So, you may be… (well, you probably won’t, but I’m sure Lech will…) In 1953, after Stalin died, Beria, the NKVD chief, the chief of the secret police, fell out of favor and was executed. And the great encyclopedia of the Soviet Union had an entry on Beria, three pages, and the publisher sent out a replacement to say that this must be removed, and be replaced by an expanded version of the Bering Strait, that body of water between Vladivostok and Alaska. And into every library that bit of paper passed, and was pasted in some cases, by some librarians, not in others, into the Soviet encyclopedia, ripped out in other cases, but always the glue still visible. But that is not true anymore in the West, because archives of information have been centralised on computers. The Guardian’s archives are only in one place. They are not in libraries all across the nation that people look for; they are only looked for on the Internet. And because of copyright legislation, they are not copied elsewhere to other places on the Internet. So when something disappears from the archives — the electronic archives of the West to which all information is moving in to — it is gone forever. It is not only ceased to have existed; it is ceased to have ever existed. And when you go to those web pages that have been removed from Western papers, you won’t see the tear-lines, you will just see “page not found”, you won’t see anything in the index at all. We are now approaching the state of Orwell’s dictum, perfect dictum, that “he who controls the present controls the past”. He who controls the Internet servers, controls the intellectual record of mankind, and by controlling that, controls our perception of who we are, and by controlling that, controls what laws and regulations we make in society.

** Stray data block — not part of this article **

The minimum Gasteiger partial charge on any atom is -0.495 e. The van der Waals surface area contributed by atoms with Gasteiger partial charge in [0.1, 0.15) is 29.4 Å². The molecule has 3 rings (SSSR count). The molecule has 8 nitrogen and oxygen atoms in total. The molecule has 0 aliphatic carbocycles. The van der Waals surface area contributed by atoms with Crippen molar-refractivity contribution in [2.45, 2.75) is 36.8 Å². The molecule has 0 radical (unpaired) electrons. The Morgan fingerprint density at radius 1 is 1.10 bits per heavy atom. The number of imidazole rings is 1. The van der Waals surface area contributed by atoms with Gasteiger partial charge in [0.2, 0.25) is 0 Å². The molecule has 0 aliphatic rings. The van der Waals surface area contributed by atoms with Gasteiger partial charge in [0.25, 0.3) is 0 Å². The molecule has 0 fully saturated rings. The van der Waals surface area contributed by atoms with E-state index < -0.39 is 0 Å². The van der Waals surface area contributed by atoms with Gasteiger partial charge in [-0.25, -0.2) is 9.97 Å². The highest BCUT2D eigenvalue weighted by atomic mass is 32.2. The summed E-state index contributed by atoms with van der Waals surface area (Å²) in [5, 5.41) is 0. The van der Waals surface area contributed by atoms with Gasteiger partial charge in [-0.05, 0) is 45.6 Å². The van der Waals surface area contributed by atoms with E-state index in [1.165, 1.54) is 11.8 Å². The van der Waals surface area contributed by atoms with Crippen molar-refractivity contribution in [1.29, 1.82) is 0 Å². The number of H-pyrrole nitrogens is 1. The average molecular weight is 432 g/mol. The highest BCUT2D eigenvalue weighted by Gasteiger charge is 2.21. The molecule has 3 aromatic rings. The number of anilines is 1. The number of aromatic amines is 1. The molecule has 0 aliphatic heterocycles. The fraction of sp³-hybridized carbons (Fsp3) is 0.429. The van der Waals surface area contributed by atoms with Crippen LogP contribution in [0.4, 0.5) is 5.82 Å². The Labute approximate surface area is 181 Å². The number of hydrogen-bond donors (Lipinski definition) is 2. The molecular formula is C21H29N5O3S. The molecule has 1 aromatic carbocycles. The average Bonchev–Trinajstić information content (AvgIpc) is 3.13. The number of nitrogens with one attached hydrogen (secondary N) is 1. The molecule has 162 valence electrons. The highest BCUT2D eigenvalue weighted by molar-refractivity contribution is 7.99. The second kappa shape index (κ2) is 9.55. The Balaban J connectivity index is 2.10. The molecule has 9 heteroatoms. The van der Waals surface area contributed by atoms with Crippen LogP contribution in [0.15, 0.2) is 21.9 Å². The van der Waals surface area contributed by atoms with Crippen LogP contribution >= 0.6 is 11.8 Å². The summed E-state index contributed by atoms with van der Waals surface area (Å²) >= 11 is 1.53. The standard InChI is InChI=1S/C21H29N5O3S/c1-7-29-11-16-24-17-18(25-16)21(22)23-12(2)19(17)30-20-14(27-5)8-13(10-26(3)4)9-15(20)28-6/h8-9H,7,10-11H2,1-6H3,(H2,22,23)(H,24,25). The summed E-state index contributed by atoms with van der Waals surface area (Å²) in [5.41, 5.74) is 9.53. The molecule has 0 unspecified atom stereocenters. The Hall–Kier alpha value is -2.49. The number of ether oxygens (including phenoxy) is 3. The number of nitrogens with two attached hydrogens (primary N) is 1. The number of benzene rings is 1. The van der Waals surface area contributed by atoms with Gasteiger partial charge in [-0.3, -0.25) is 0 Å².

So the specific example that I would like to give — and there are many many hundreds of these, and no doubt most of you are not aware of them — is a litigious billionaire by the name of Nadhmi Auchi, the fifth richest man in the UK at one stage, whose birthday painting was signed by 146 members of the House of Commons. A very well-connected man: connected politically, connected in business, and connected in the social establishment of the UK. He attempted to remove, through legal threats, articles about his conviction for corruption in France in 2003 in the Elf Aquitaine scandal. And he just sent legal threats; he never went to court. And the Guardian removed four articles about that case from its records, that were over five years old and it never told its readers. They were removed from their index — when you follow links to them, you’ll just see “page not found.” And so did the Times, and so did the London Independent, and so did major Internet companies in the United States. But that’s just one example of a litigious billionaire, and there are hundreds.

In the UK right now, there are 300 secret gag orders. Those are gag orders that not only prevent the press from reporting corruption and abuse; they prevent the press from reporting that the press has been gagged. This is not the liberal democracy that we had all dreamed of. This is an encroaching, privatized censorship regime. And just like everything else in the West that becomes privatized and fiscalized, censorship also is not only a mechanism that is implied by the state. It is something that can be hijacked by wealthy plutocrats, by big companies, to use the coercive mechanisms of the State through the judicial system, through unequal access to the judicial system, through patronage networks, to have material removed permanently from the historical record.